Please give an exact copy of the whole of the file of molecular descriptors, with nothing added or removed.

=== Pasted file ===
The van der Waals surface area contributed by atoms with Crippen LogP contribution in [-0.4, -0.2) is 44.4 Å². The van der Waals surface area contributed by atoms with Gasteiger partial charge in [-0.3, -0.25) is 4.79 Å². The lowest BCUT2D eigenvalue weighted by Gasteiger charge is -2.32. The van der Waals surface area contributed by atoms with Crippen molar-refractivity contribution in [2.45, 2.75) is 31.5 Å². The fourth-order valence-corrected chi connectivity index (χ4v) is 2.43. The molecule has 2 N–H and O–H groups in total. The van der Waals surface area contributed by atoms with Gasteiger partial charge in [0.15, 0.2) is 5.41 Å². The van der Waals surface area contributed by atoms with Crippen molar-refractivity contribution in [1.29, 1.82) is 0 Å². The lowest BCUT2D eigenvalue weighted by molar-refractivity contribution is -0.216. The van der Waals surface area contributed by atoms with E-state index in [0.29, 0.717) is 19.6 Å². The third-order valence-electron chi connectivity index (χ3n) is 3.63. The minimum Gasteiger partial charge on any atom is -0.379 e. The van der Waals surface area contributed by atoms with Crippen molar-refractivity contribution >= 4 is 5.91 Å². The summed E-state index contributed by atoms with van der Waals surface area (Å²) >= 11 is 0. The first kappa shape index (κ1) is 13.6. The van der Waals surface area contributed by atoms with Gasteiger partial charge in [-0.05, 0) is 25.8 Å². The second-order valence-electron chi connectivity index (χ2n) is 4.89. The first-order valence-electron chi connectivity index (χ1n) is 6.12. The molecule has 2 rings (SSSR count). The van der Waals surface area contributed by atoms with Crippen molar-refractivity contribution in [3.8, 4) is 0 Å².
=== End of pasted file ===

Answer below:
The van der Waals surface area contributed by atoms with Crippen LogP contribution in [-0.4, -0.2) is 44.4 Å². The van der Waals surface area contributed by atoms with Gasteiger partial charge in [-0.3, -0.25) is 4.79 Å². The lowest BCUT2D eigenvalue weighted by Gasteiger charge is -2.32. The van der Waals surface area contributed by atoms with Crippen molar-refractivity contribution in [2.45, 2.75) is 31.5 Å². The fourth-order valence-corrected chi connectivity index (χ4v) is 2.43. The molecule has 2 N–H and O–H groups in total. The van der Waals surface area contributed by atoms with Gasteiger partial charge in [0.15, 0.2) is 5.41 Å². The van der Waals surface area contributed by atoms with Crippen molar-refractivity contribution in [1.29, 1.82) is 0 Å². The lowest BCUT2D eigenvalue weighted by molar-refractivity contribution is -0.216. The van der Waals surface area contributed by atoms with E-state index in [0.29, 0.717) is 19.6 Å². The third-order valence-electron chi connectivity index (χ3n) is 3.63. The minimum Gasteiger partial charge on any atom is -0.379 e. The van der Waals surface area contributed by atoms with Crippen molar-refractivity contribution >= 4 is 5.91 Å². The summed E-state index contributed by atoms with van der Waals surface area (Å²) >= 11 is 0. The first kappa shape index (κ1) is 13.6. The van der Waals surface area contributed by atoms with Gasteiger partial charge in [-0.05, 0) is 25.8 Å². The second-order valence-electron chi connectivity index (χ2n) is 4.89. The first-order valence-electron chi connectivity index (χ1n) is 6.12. The molecule has 2 rings (SSSR count). The van der Waals surface area contributed by atoms with Crippen molar-refractivity contribution in [3.8, 4) is 0 Å².